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Leggings once again are all the rage, and remakes of '80s titles are popular on the big screen. Fortunately, none of us have dusted off our polyester leisure suits — yet.

Everything old is new again, even in cellular communications. AT&T's proposed acquisition of T-Mobile once again would create two cellular behemoths, with a third, much smaller competitor.

When it happened the first time, the FCC was anxious to see Nextel succeed, because the commission thought that a third competitor would bring down prices. Thus, Nextel was certainly the beneficiary of some favorable FCC decisions. And, lo and behold, the industry changed significantly, although perhaps not in ways that were expected, as much of Nextel's growth came at the expense of the SMR industry. Eventually though, Nextel, in combination with new competitors (then-called PCS) had the intended impact of creating a competitive cellular marketplace.

The merger of T-Mobile and AT&T would end that era. Whether that's good for consumers can be debated, but clearly it's not good for Sprint Nextel (or the other, smaller regional providers). Sprint Nextel would be left without a major potential merger partner — the Department of Justice probably wouldn't look favorably on a merger of Sprint Nextel with either AT&T or Verizon. And, their total subscriber numbers would leave them far behind the two bigger rivals.

The AT&T/T-Mobile merger might renew the FCC's efforts to make sure that Sprint Nextel remains a competitive alternative, possibly by looking favorably upon AT&T/T-Mobile merger conditions that would benefit Sprint Nextel.

This activity comes at a time when AT&T and Verizon are venturing into a potential new field — the nationwide public-safety broadband system. Their implementation of LTE — while Sprint Nextel builds out WiMAX — gives AT&T and Verizon another competitive advantage over Sprint Nextel. While you might argue that Sprint Nextel made a gamble (WiMAX) and lost, and therefore deserve their fate, the marketplace nevertheless may return to disfunctionality if Sprint Nextel does not remain competitive. Thus, it would seem important to many to ensure that they succeed, at least on some level.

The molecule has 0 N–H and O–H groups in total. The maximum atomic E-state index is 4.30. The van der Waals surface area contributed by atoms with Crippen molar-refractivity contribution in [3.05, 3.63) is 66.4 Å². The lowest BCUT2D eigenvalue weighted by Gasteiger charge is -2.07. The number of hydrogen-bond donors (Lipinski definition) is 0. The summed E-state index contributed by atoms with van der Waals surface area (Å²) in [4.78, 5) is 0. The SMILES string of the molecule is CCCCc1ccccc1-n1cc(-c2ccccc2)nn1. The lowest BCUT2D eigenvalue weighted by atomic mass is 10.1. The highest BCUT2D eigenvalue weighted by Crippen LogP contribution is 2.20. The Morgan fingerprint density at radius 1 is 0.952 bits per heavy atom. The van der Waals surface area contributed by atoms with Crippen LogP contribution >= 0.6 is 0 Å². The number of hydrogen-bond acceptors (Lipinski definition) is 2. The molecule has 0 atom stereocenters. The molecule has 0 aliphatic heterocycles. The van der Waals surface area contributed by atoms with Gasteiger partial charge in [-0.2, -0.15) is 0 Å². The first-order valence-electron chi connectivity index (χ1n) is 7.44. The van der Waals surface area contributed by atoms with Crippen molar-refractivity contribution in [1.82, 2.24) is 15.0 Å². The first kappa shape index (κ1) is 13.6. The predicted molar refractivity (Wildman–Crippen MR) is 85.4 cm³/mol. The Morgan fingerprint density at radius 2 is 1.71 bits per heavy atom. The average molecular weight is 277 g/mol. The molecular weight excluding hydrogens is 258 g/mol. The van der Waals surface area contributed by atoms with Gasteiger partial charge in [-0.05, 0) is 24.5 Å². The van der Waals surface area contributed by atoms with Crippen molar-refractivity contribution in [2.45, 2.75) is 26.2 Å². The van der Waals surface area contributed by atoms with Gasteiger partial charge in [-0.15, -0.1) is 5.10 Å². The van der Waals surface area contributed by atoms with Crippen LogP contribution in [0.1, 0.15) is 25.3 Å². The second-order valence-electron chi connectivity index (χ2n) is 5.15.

In the meantime, LTE activity continues at a brisk pace. If you attended IWCE last month, you no doubt witnessed standing-room-only crowds at every broadband session. In each instance, attendees came to learn, not complain. Thus, the sessions were energetic, lively and extremely educational.

The broadband buzz carried over to the show floor. It's truly amazing that, in a tough economy, there were the same number of exhibit hall attendees as the previous year, and an increased number of seminar attendees. While these startling numbers aren't solely the result of broadband activity, broadband certainly played a major role.

However, the broadband session attendance also pointed out a major issue, the lack of familiarity with LTE by land-mobile-radio personnel. Between the technology, the logistics of getting it built, the logistics of running the system, and getting the construction paid for, it is clear that there are many questions yet to be answered. Thus, the future of public-safety broadband is being written right in front of us, but with many unknowns.

What do you think? Tell us in the comment box below.

Alan Tilles is counsel to numerous entities in the private radio and Internet industries. He is a partner in the law firm of Shulman Rogers Gandal Pordy & Ecker and can be reached at atilles@srgpe.com.

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Alan Tilles

Alan Tilles is counsel to numerous entities in the private radio and Internet industries. He is a partner in the law firm of Shulman Rogers Gandal Pordy & Ecker and can be reached at atilles@...
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